The word democracy originates from the Greek "demos" meaning "the people" and "kratein" meaning "to rule" or, literally: "the people to rule", which means "Rule by the People." The term is also sometimes used as a measurement of how much influence a people has over their government, as in how much democracy exists. Anarchism and Communism (as in the final stage of social development according to Marxist theory) are social systems that employ a form of direct democracy, but have no state independent of the people.
Modern democracy can be characterised by the following institutions:
"I cannot help concurring [e.g., with Aristotle, inter alios] that an absolute democracy, no more than an absolute monarchy, is not to be reckoned among the legitimate forms of government. They think it rather the corruption and degeneracy than the sound constitution of a republic."
Burke's agreement with Aristotle is in reference to the fact that Aristotle called democracy one of three "evil" forms of government (the other two: ochlocracy and tyranny).
Further, people who believe, as does David Friedman, that any government will do more harm than good, naturally regard the issue of whether the best government is democratic as secondary, like the issue of how long is the horn of a unicorn.
Nonetheless, many people think that there is no system that can ideally order society and that democracy is not morally ideal. These advocates say that at the heart of democracy is the belief that if a majority is in agreement, it is legitimate to harm the minority. The opponents to this viewpoint say that in a liberal democracy where particular minority groups are protected from being targeted, majorities and minorities actually take a markedly different shape on every issue; therefore, majorities will usually take care to take into account the dissent of the minority, lest they ultimately are part of a minority on a future democratic decision.
While a clear improvement over tyranny, this potential threat of coercive power is still cause for concern. For this reason, some countries (such as the USA) have created constitutions that protect particular issues from majoritarian decision-making. Generally, changes in these constitutions require the agreement of a super-majority. This means a majority can still legitimately coerce a minority (which is still ethically questionable), but as a practical matter it is harder to get a larger proportion of the people to agree to such actions.
As well as constitutional protections for citizens' rights (such as the right to stay alive, express political opinions and form political organisations, independent and regardless of government approval); some electoral systems, such as the various forms of Proportional Representation, attempt to ensure that minorities are represented fairly and equally in the nation's legislative bodies, according to their proportion in the community. This differs from majoritarian forms of democracy that tend to give legislative power only to the two most popular political parties. This, proponents of PR often argue, results in more bitter partisanship and systemic discrimination against political minorities.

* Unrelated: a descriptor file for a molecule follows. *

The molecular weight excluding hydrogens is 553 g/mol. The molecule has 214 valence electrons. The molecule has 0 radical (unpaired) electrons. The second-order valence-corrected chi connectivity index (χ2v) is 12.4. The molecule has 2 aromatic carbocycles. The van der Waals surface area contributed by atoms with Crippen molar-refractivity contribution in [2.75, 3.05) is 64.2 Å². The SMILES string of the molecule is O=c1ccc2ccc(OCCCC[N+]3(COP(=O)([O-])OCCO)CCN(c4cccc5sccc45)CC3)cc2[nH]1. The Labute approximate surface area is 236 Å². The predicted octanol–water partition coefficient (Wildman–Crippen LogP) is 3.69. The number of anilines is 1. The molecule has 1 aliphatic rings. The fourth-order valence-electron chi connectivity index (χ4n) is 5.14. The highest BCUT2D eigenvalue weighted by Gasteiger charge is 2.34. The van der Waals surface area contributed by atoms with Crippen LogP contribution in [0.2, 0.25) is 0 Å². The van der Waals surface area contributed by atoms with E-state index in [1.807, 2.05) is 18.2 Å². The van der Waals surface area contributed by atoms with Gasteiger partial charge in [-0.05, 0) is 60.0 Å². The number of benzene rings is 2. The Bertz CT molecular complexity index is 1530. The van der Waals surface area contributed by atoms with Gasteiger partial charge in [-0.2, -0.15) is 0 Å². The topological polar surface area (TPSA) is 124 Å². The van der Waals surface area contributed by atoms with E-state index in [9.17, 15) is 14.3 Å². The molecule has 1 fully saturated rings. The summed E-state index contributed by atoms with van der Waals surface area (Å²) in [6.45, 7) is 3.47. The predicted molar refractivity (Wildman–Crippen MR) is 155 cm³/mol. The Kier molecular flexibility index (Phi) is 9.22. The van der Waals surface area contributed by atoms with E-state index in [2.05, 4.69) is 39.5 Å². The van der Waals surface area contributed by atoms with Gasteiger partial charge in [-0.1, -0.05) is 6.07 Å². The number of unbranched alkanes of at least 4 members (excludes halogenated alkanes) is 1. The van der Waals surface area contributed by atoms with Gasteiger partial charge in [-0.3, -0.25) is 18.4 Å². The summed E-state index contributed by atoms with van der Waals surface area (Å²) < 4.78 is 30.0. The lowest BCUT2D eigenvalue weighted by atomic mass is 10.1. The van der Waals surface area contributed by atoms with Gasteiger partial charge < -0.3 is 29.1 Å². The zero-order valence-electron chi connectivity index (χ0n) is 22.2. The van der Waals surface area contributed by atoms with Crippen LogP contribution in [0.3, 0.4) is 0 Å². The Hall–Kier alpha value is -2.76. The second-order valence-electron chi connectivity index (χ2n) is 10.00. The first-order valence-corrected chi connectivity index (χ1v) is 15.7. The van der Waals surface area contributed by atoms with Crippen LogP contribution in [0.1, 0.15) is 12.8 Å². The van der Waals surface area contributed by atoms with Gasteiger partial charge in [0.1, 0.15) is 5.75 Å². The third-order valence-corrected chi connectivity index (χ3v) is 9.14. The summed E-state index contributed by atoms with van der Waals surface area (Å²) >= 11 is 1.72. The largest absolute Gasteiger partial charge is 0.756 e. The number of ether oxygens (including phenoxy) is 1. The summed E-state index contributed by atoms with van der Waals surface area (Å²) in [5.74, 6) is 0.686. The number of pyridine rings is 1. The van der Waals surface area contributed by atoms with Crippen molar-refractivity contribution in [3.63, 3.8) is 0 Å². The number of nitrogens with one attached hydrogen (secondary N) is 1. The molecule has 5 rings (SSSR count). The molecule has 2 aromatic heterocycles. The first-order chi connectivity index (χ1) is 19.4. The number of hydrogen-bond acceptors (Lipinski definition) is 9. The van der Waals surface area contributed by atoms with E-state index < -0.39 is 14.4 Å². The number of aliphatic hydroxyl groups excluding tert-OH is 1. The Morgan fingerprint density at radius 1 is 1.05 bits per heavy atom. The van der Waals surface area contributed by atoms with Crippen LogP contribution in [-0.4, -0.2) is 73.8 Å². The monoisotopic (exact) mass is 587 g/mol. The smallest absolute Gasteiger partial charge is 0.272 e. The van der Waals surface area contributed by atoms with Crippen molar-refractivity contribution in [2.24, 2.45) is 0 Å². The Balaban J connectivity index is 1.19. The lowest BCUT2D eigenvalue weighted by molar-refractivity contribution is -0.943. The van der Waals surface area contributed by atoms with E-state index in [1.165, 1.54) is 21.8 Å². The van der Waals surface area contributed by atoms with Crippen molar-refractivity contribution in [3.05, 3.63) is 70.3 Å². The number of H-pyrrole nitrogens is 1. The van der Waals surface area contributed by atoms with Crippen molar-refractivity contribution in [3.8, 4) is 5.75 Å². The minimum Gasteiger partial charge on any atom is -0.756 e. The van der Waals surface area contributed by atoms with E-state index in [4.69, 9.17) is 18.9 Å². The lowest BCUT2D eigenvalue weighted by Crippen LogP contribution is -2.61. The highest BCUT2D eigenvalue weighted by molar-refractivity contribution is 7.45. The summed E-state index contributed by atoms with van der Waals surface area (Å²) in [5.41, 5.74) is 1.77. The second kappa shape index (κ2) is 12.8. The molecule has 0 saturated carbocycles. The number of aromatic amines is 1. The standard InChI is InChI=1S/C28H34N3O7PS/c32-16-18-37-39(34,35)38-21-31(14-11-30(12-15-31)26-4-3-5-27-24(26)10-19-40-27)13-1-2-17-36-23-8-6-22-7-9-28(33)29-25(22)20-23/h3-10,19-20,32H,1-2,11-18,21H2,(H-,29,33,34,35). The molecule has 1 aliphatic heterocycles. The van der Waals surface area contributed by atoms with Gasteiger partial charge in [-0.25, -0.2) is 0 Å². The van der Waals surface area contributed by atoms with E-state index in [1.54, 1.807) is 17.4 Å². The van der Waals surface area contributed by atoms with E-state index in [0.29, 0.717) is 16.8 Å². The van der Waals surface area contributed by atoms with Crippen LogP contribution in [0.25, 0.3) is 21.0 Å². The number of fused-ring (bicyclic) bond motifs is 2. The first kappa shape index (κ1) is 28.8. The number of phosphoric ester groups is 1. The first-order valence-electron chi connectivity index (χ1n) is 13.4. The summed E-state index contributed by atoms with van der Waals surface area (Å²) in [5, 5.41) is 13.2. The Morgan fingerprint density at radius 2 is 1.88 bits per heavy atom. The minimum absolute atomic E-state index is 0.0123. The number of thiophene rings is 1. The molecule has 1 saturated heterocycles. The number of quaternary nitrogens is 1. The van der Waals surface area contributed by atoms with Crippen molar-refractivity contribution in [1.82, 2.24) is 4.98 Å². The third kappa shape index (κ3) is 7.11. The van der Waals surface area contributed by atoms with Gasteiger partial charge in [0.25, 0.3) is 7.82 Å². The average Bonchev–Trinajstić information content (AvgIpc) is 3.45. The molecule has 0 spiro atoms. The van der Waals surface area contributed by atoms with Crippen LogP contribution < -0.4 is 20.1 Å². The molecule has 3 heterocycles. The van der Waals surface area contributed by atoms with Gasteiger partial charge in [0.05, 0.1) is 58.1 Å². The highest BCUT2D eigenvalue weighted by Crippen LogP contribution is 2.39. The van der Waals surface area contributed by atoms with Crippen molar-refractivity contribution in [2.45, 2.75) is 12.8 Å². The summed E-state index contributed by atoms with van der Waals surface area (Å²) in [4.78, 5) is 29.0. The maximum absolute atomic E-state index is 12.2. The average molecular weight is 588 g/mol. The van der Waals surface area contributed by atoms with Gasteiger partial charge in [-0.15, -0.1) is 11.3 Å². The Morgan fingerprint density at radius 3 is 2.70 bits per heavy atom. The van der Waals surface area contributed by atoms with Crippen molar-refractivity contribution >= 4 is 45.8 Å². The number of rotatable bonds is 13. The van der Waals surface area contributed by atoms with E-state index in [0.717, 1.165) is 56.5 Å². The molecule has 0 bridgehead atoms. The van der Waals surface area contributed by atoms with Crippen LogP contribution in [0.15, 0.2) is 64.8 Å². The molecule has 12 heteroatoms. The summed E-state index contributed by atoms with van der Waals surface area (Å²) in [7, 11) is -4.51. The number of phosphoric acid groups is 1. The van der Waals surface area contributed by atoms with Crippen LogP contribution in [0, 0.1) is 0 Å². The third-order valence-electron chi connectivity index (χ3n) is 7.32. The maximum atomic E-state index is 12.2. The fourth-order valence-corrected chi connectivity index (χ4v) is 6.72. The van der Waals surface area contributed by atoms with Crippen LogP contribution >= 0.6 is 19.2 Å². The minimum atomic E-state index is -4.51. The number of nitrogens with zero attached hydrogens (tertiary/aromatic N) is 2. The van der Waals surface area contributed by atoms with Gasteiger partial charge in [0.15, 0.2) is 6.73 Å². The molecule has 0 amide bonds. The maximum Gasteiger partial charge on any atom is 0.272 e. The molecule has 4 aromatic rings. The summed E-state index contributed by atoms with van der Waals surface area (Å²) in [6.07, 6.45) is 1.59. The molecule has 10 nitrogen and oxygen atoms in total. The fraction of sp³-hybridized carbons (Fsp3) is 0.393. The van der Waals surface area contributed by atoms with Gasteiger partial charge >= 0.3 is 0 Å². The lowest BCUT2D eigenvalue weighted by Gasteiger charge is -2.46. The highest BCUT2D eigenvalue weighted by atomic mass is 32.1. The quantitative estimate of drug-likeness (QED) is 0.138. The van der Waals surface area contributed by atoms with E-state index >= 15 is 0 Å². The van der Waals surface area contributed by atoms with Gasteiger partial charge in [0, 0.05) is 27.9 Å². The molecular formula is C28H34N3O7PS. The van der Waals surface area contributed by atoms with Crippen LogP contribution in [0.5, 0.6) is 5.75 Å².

Some critics of representative democracy argue that party politics mean that representatives will be forced to follow the party line on issues, rather than either the will of their conscience or constituents. But it can also be argued that the electors have expressed their will in the election, which puts the emphasis on the program the candidate was elected on, which he then is supposed to follow. One emerging problem with representative democracies is the increasing cost of political campaigns which lends the candidates to making deals with well heeled supporters for legislation favorable to those supporters once the candidate is elected.
Les Marshall, an expert on the spread of democracy to nations that have not traditionally had these institutions, notes that "globally, there is no alternative to multi-party representative democracy" for those states that embrace democratic methods at all. This is not controversial: representative democracy is the most commonly used system of government in countries generally considered "democratic". However, it should be noted that the definition used to classify countries as "democratic" was crafted by Europeans and is directly influenced by the dominating cultures in those countries; care should be taken when applying it to other cultures that are tribal in nature and do not have the same historical background as the current "democratic" countries.